Bob Dudley, the CEO of BP PLC (NYSE:BP), says he believes that the 7-month-old slump in oil prices isn't likely to reverse itself for some time, perhaps years, because the problem seems to be deeply embedded in the very economics of oil.
"The fundamental supply and demand does remind me of 1986 a bit, where we could go into a period in this decade of lower oil prices," Dudley told Bloomberg TV on Feb. 3, and that the price of a barrel of oil may go no higher than $60 for up to three years. In 1986 the price of a barrel of oil plunged from $30 to $10 and didn't recover until Iraq's 1990 invasion of Kuwait.
Today, Dudley said, "[w]e do have [oil] stocks filling up around the world. China, which is still growing, for sure, it's just not as much as it did. ... It will be a long time before we see $100 again."
Dudley's saturnine mood wasn't lifted by BP's report the same day of a loss in the fourth-quarter of 2014. His company, the first of the oil majors to report a loss, attributed the decline mostly to accounting deficits caused by the lower value of some of its reserves.
BP's replacement-cost loss, similar to the net income reported by US companies, was $969 million for the period, compared with a profit of $1.5 billion in the fourth quarter of 2013. Softening the blow, but evidently not Dudley's disposition, was the fact that the company's shares rose in London trading immediately after the report became public because BP's underlying earnings exceeded analysts' expectations.
The company also increased its dividend from 9.75 cents to 10 cents per share, and the Russian oil company Rosneft, of which BP owns nearly 20 percent, also showed increased earnings.
But none of that can make persistently low oil prices go away, prompting BP to cut deeply into capital spending just as its fellow oil companies are doing: Royal Dutch Shell, ConocoPhillips, Chevron Corp. and perhaps even ExxonMobil Corp., which isn't announcing its spending plans until March.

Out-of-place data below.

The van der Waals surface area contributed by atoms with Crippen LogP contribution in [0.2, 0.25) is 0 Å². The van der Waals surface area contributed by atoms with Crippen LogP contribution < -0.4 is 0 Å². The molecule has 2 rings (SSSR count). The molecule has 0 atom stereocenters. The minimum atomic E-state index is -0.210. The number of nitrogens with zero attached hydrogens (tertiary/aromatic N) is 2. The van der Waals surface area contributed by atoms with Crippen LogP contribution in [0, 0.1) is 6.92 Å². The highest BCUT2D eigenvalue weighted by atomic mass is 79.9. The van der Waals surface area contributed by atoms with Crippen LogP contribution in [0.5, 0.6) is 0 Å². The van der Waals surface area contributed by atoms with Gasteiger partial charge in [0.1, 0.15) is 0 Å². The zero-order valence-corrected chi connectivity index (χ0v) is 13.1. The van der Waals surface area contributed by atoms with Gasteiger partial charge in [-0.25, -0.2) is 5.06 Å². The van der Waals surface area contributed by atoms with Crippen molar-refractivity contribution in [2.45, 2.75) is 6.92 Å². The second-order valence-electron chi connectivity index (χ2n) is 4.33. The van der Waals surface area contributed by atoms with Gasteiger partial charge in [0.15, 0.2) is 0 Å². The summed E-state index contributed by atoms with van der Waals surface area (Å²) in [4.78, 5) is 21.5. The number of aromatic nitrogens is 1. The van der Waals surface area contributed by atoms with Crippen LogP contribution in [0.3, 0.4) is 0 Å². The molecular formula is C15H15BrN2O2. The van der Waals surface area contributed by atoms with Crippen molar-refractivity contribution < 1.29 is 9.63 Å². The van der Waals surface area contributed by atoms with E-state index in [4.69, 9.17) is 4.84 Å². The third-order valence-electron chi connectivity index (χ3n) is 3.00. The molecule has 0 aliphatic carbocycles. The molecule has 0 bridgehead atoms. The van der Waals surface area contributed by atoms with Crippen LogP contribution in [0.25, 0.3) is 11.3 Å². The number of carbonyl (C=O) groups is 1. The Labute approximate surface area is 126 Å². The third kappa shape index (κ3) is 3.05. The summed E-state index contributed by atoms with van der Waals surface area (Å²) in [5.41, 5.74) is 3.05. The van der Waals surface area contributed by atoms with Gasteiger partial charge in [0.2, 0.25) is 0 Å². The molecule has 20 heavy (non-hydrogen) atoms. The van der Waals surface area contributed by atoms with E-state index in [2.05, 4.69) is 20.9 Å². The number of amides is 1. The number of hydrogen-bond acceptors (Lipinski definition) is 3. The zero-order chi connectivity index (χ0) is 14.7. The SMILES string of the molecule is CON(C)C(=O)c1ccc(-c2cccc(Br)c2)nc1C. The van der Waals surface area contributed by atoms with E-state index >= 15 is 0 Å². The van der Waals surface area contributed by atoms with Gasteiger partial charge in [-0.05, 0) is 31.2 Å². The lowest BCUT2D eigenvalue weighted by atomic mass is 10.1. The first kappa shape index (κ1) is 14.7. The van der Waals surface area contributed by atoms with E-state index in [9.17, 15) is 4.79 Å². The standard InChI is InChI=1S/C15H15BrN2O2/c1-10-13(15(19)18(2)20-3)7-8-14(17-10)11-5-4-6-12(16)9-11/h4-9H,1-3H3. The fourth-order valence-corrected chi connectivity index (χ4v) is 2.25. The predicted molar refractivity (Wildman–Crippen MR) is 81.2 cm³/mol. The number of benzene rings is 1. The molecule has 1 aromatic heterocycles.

Dudley's gloom was evident not only on Bloomberg TV but also in a statement by the company accompanying its earnings report. "We have now entered a new and challenging phase of low oil prices through the near and medium term," he said, adding that he will be "resetting" the company to address "the new reality of lower prices."
The BP chief isn't the only oil expert bearish about the market for crude. On Jan. 26, Gary Cohn, once an oil trader and now the president of Goldman Sachs Group (NYSE:GS), said, "We could definitely get down to $30 [per barrel]."
And the price could stay there for some time, according to Goldman's chief commodity analyst, Jeff Currie, who reported that the demand for oil is slowing down in emerging economies, including China. It was Currie who, a decade ago, accurately forecast that oil would fetch $100 per barrel.
Yet some expert observers are more bullish. On Jan. 26, OPEC's secretary-general, Abdullah al-Badri, said he expects the price of oil finally soon may rebound as the industry cuts investments in new projects. He said oil prices just might go as high as $200 per barrel.
Perhaps more realistically, Claudio Descalzi, the CEO of the Italian oil company ENI, says he expects average world oil prices to rebound before the close of 2015 and begin climbing to $90 per barrel.
By Andy Tully of Oilprice.com. Oilprice has no position in any stocks mentioned. The Motley Fool recommends Chevron and Goldman Sachs. Try any of our Foolish newsletter services free for 30 days. We Fools may not all hold the same opinions, but we all believe that considering a diverse range of insights makes us better investors. The Motley Fool has a disclosure policy.